“Blind Date” Review- A world premiere play by Rogelio Martinez at the Goodman Theatre

Rob Riley as Ronald Reagan and William Dick as Mikhail Gorbachev in The Goodman Theatre's production of "Blind Date" by Rogelio Martinez, directed by Robert Falls
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Rogelio Martinez’s Blind Date, directed by Robert Falls, is currently in production at the Goodman Theatre, 170 N. Dearborn, Chicago, through February 25th, 2018. The play is a backstage look at one of the 20th century’s most noteworthy events, The Geneva Summit of 1985. Held on November 19th and 20th, 1985, at Maison de Saussure, a chateau owned by the Aga Kahn, it was the first face-to-face encounter between U.S. President Ronald Reagan, “The Great Communicator”, and then Soviet General Secretary Mikhail Gorbachev, the 8th and last leader of the Soviet Union, a man who is still alive today at 87. The purpose of their meeting was to hold talks on international diplomatic relations and the arms race.

The play boasts a great cast; it stars Rob Riley as a congenial and confident if slightly addled Reagan; William Dick as the suspicious and worried Gorbachev; Jim Ortlieb as straightforward U.S. Secretary of State George Schultz who brokers the deal with Eduard Shevardnadze, Soviet Minister of Foreign Affairs, played with shrewd assurance by Steve Pickering; and Deanna Dunagan and Mary Beth Fisher as startlingly spot-on versions of behind the scenes supporting wives Nancy Reagan and Raisa Gorbachev, who cordially loathed each other. The production also features Thomas J. Cox as Reagan’s befuddled biographer, Edmund Morris, who mocks the President’s speech patterns and their alleged largely movieland sources; and Torrey Hansen, Michael Milligan and Gregory Linington as Caspar Weinberger, Larry Speakes, Vyacheslav Zaitsev, et. al.

Steve Pickering as Eduard Shevardnadze and Jim Ortlieb as George Schultz in “Blind Date” by Rogelio Martinez

Blind Date is based on a large number of solid facts interlaced with fanciful versions of interpersonal meetings coupled with informative narrative “asides”, all conducted on a really intriguing huge silver cylinder of a set- think enormous open revolving space capsule – crafted by Riccardo Hernandez. In recreating the negotiations that led up to the largely successful series of summits between world leaders that arguably resulted in the ending of the Cold War and the dismantling of the Berlin Wall, we are also treated to mostly gentle character assassination of the President and First Lady.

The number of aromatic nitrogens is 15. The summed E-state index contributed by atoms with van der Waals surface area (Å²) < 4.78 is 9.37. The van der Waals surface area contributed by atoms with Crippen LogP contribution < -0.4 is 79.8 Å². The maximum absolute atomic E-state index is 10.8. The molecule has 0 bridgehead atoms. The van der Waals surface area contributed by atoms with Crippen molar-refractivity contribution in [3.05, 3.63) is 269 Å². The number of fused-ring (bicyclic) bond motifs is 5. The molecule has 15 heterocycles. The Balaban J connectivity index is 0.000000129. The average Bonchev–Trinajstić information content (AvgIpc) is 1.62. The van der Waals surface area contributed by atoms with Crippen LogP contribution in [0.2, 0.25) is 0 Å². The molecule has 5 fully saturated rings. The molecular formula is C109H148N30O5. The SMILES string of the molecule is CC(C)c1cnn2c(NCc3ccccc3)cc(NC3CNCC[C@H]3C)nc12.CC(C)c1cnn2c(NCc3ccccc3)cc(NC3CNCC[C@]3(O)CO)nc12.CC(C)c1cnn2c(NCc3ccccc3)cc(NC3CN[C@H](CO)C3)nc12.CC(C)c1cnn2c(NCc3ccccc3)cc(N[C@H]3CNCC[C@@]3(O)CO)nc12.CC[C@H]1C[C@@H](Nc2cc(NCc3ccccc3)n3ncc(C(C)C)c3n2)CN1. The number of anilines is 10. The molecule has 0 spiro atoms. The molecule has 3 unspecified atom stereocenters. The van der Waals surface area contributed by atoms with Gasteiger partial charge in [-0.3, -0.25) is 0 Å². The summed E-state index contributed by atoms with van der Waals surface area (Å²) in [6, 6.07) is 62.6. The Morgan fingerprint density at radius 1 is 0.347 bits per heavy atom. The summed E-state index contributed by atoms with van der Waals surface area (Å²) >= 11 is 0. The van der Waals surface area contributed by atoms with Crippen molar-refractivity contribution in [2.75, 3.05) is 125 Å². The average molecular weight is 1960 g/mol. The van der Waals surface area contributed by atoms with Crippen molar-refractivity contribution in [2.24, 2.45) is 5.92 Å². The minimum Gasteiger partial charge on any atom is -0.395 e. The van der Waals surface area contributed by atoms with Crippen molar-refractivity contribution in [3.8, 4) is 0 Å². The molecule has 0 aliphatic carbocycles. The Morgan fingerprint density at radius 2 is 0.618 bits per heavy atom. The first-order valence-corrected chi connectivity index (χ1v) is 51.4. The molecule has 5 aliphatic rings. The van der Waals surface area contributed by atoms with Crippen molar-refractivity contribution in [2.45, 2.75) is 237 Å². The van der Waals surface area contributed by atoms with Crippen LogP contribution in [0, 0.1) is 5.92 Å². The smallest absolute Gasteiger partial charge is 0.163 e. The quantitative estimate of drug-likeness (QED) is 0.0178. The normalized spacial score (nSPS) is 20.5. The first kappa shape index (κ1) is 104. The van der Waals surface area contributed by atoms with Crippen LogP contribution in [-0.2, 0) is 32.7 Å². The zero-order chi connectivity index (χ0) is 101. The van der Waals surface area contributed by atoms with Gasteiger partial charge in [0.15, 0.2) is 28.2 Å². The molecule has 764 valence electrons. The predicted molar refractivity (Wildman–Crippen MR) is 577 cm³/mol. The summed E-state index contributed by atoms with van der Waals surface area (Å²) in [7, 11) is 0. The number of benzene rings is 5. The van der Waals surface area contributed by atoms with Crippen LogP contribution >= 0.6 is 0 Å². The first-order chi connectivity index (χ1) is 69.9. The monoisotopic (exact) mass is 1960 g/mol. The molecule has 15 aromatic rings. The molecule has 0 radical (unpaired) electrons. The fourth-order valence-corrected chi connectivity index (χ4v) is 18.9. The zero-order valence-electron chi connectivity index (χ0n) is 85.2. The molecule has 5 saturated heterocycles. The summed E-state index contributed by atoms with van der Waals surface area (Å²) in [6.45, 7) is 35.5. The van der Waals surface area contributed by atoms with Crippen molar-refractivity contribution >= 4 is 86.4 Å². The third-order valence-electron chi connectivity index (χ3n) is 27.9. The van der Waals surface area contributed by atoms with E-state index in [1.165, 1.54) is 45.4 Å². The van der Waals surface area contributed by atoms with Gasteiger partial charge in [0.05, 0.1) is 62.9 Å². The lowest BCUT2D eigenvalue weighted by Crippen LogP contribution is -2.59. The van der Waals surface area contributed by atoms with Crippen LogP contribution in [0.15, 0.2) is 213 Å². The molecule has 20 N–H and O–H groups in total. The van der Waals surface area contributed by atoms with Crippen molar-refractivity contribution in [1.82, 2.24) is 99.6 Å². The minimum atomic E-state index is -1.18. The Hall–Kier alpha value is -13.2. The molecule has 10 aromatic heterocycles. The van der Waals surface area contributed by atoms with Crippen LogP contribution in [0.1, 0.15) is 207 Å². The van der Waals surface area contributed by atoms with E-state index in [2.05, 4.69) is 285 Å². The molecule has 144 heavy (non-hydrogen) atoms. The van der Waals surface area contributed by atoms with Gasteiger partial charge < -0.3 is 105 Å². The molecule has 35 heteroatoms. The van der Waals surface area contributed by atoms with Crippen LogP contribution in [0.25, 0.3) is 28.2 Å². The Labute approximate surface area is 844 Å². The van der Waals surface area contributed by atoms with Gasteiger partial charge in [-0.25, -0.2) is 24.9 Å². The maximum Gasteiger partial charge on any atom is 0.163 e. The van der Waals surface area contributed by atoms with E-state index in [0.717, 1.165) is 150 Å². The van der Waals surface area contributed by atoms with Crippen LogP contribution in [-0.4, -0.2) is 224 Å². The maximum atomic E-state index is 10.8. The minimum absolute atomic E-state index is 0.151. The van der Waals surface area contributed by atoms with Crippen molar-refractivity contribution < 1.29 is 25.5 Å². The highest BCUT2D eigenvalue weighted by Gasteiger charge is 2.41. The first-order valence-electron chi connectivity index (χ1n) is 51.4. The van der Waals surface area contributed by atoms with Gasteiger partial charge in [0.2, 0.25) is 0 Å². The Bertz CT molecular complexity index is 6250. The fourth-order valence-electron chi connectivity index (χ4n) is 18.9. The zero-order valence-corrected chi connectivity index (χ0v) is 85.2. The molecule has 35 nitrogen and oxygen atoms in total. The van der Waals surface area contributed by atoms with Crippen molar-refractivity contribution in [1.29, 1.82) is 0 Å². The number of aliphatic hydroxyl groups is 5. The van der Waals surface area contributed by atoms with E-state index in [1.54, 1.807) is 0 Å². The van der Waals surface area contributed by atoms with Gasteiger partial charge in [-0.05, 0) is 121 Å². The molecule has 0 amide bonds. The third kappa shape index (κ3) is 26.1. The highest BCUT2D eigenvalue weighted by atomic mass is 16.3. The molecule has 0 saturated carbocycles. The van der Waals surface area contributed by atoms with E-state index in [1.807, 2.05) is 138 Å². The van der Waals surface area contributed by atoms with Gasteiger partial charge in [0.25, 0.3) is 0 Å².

Both the Soviet Union and the United States wanted to reduce their arsenal of nuclear weapons; additionally, the U.S. wanted to retain defensive systems and wanted to guarantee that neither side achieved a first-strike advantage.

Gorbachev commented later: “We viewed the Geneva meeting realistically, without grand expectations, yet we hoped to lay the foundations for a serious dialogue in the future.” Reagan believed their aims could only be accomplished by creating a personal relationship first; he wanted to convince the Russian leader of America’s overriding desire for peace. Meanwhile, the two wives had tea; the best scene in Blind Date was the “Tea Summit”, during which the women literally and figuratively jockied for position.

Mary Beth Fisher as Raisa Gorbachev and Deanna Dunagan as Nancy Reagan in “Blind Date”, directed by Robert Falls

While one can never get to understand the personalities of any group of historical figures in 150 minutes, it’s also true that these fine actors are never really given a chance to develop much more than benign caricatures of the various personae brought together in a mini-simulacrum of a world stage. The hairdos, Gorbachev’s famous strawberry birthmark, the wry resolve of Raisa, Nancy’s steely belief in her husband are all present, but no true insights are inserted into our understanding of who these people were. Indeed, that is one of the major points of the play; the question is repeatedly asked, “Who are you, Ronald Reagan?” The question is never answered. Similarly, we are not given any believable revelations about what actually went on behind the closed doors of the summit.

In short, this is an entertaining, well-written, well-acted and mostly fond look back at an extremely significant historical meeting that, however, does not deliver any new or enlightening political or personal perspectives.

Kudos to the production team for Blind Date , which includes Amy Clark, costume design; Aaron Spivey, lighting design; and Richard Woodbury, original music and sound design.

For information and tickets to all the fine productions of the Goodman Theatre, go to www.goodmantheatre.org

All photos by Liz Lauren



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